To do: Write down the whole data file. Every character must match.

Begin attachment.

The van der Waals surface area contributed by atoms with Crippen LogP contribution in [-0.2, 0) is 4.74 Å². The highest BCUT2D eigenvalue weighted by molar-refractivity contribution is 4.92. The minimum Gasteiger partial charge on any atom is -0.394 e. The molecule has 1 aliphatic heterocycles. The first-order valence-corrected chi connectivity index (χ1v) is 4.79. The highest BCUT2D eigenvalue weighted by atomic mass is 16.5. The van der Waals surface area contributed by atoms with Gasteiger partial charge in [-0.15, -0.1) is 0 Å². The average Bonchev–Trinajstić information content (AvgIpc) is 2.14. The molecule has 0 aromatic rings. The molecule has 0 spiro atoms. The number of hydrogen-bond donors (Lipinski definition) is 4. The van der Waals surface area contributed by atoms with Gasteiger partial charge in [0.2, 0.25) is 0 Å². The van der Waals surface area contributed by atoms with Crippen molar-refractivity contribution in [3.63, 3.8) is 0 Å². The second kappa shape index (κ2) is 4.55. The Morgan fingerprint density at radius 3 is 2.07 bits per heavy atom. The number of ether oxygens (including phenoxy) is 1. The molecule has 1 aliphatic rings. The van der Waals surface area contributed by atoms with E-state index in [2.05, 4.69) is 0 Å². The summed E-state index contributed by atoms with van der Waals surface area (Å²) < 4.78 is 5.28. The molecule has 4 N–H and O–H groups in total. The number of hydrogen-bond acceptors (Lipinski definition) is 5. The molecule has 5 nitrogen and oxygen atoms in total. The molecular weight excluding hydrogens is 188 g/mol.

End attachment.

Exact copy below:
The van der Waals surface area contributed by atoms with Crippen LogP contribution in [-0.2, 0) is 4.74 Å². The highest BCUT2D eigenvalue weighted by molar-refractivity contribution is 4.92. The minimum Gasteiger partial charge on any atom is -0.394 e. The molecule has 1 aliphatic heterocycles. The first-order valence-corrected chi connectivity index (χ1v) is 4.79. The highest BCUT2D eigenvalue weighted by atomic mass is 16.5. The van der Waals surface area contributed by atoms with Gasteiger partial charge in [-0.15, -0.1) is 0 Å². The average Bonchev–Trinajstić information content (AvgIpc) is 2.14. The molecule has 0 aromatic rings. The molecule has 0 spiro atoms. The number of hydrogen-bond donors (Lipinski definition) is 4. The van der Waals surface area contributed by atoms with Gasteiger partial charge in [0.2, 0.25) is 0 Å². The van der Waals surface area contributed by atoms with Crippen molar-refractivity contribution in [3.63, 3.8) is 0 Å². The second kappa shape index (κ2) is 4.55. The Morgan fingerprint density at radius 3 is 2.07 bits per heavy atom. The number of ether oxygens (including phenoxy) is 1. The molecule has 1 aliphatic rings. The van der Waals surface area contributed by atoms with E-state index in [2.05, 4.69) is 0 Å². The summed E-state index contributed by atoms with van der Waals surface area (Å²) < 4.78 is 5.28. The molecule has 4 N–H and O–H groups in total. The number of hydrogen-bond acceptors (Lipinski definition) is 5. The molecule has 5 nitrogen and oxygen atoms in total. The molecular weight excluding hydrogens is 188 g/mol.